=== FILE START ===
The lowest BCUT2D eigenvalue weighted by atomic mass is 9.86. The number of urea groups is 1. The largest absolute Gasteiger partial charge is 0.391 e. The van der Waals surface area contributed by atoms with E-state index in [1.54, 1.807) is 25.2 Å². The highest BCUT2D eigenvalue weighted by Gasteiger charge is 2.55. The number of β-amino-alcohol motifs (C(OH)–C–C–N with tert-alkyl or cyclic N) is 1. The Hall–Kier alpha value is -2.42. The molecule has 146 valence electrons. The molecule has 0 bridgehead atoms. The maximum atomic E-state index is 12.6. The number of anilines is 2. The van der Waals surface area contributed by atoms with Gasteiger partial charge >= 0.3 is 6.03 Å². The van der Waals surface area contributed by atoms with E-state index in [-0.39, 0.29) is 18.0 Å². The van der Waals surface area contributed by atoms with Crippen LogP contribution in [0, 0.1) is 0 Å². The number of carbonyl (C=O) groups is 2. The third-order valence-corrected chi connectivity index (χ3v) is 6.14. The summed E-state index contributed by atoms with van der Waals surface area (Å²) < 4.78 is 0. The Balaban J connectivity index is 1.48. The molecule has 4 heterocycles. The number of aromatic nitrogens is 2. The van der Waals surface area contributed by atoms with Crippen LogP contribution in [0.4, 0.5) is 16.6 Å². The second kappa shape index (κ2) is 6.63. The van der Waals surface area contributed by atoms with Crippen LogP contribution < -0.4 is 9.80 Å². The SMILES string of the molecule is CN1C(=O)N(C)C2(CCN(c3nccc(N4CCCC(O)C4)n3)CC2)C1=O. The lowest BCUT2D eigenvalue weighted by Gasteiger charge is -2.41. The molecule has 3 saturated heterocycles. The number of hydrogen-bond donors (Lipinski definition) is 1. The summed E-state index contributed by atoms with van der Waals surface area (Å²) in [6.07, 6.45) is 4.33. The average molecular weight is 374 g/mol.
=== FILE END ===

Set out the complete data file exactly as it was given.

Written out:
The lowest BCUT2D eigenvalue weighted by atomic mass is 9.86. The number of urea groups is 1. The largest absolute Gasteiger partial charge is 0.391 e. The van der Waals surface area contributed by atoms with E-state index in [1.54, 1.807) is 25.2 Å². The highest BCUT2D eigenvalue weighted by Gasteiger charge is 2.55. The number of β-amino-alcohol motifs (C(OH)–C–C–N with tert-alkyl or cyclic N) is 1. The Hall–Kier alpha value is -2.42. The molecule has 146 valence electrons. The molecule has 0 bridgehead atoms. The maximum atomic E-state index is 12.6. The number of anilines is 2. The van der Waals surface area contributed by atoms with Gasteiger partial charge >= 0.3 is 6.03 Å². The van der Waals surface area contributed by atoms with E-state index in [-0.39, 0.29) is 18.0 Å². The van der Waals surface area contributed by atoms with Crippen LogP contribution in [0, 0.1) is 0 Å². The number of carbonyl (C=O) groups is 2. The third-order valence-corrected chi connectivity index (χ3v) is 6.14. The summed E-state index contributed by atoms with van der Waals surface area (Å²) < 4.78 is 0. The Balaban J connectivity index is 1.48. The molecule has 4 heterocycles. The number of aromatic nitrogens is 2. The van der Waals surface area contributed by atoms with Crippen LogP contribution in [0.4, 0.5) is 16.6 Å². The second kappa shape index (κ2) is 6.63. The van der Waals surface area contributed by atoms with Crippen LogP contribution < -0.4 is 9.80 Å². The SMILES string of the molecule is CN1C(=O)N(C)C2(CCN(c3nccc(N4CCCC(O)C4)n3)CC2)C1=O. The lowest BCUT2D eigenvalue weighted by Gasteiger charge is -2.41. The molecule has 3 saturated heterocycles. The number of hydrogen-bond donors (Lipinski definition) is 1. The summed E-state index contributed by atoms with van der Waals surface area (Å²) in [6.07, 6.45) is 4.33. The average molecular weight is 374 g/mol.